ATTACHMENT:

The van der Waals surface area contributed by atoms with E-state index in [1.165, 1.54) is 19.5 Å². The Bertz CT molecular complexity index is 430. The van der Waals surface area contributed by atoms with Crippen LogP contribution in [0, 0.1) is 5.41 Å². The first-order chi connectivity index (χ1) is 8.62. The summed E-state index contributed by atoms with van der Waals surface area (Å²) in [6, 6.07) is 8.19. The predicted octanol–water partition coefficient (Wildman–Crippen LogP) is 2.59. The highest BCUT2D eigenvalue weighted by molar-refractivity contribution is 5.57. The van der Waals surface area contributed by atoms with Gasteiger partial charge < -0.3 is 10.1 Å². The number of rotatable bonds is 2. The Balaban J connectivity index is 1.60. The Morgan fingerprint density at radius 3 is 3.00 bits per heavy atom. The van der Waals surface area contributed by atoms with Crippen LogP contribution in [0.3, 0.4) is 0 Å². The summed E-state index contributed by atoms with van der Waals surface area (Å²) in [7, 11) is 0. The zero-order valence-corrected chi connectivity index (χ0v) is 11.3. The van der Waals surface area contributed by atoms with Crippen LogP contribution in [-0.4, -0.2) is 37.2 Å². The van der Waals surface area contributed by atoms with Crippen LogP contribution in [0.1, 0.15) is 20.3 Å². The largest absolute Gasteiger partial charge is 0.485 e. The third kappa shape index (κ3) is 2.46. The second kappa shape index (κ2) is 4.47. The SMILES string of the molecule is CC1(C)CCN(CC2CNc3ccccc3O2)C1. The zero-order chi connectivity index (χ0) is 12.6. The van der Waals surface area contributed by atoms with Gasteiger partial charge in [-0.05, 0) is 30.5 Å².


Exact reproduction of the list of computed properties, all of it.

The van der Waals surface area contributed by atoms with E-state index in [1.165, 1.54) is 19.5 Å². The Bertz CT molecular complexity index is 430. The van der Waals surface area contributed by atoms with Crippen LogP contribution in [0, 0.1) is 5.41 Å². The first-order chi connectivity index (χ1) is 8.62. The summed E-state index contributed by atoms with van der Waals surface area (Å²) in [6, 6.07) is 8.19. The predicted octanol–water partition coefficient (Wildman–Crippen LogP) is 2.59. The highest BCUT2D eigenvalue weighted by molar-refractivity contribution is 5.57. The van der Waals surface area contributed by atoms with Gasteiger partial charge < -0.3 is 10.1 Å². The number of rotatable bonds is 2. The Balaban J connectivity index is 1.60. The Morgan fingerprint density at radius 3 is 3.00 bits per heavy atom. The van der Waals surface area contributed by atoms with Crippen LogP contribution in [0.3, 0.4) is 0 Å². The summed E-state index contributed by atoms with van der Waals surface area (Å²) in [7, 11) is 0. The zero-order valence-corrected chi connectivity index (χ0v) is 11.3. The van der Waals surface area contributed by atoms with Crippen LogP contribution in [-0.4, -0.2) is 37.2 Å². The van der Waals surface area contributed by atoms with Crippen LogP contribution in [0.1, 0.15) is 20.3 Å². The largest absolute Gasteiger partial charge is 0.485 e. The third kappa shape index (κ3) is 2.46. The second kappa shape index (κ2) is 4.47. The SMILES string of the molecule is CC1(C)CCN(CC2CNc3ccccc3O2)C1. The zero-order chi connectivity index (χ0) is 12.6. The van der Waals surface area contributed by atoms with Gasteiger partial charge in [-0.05, 0) is 30.5 Å².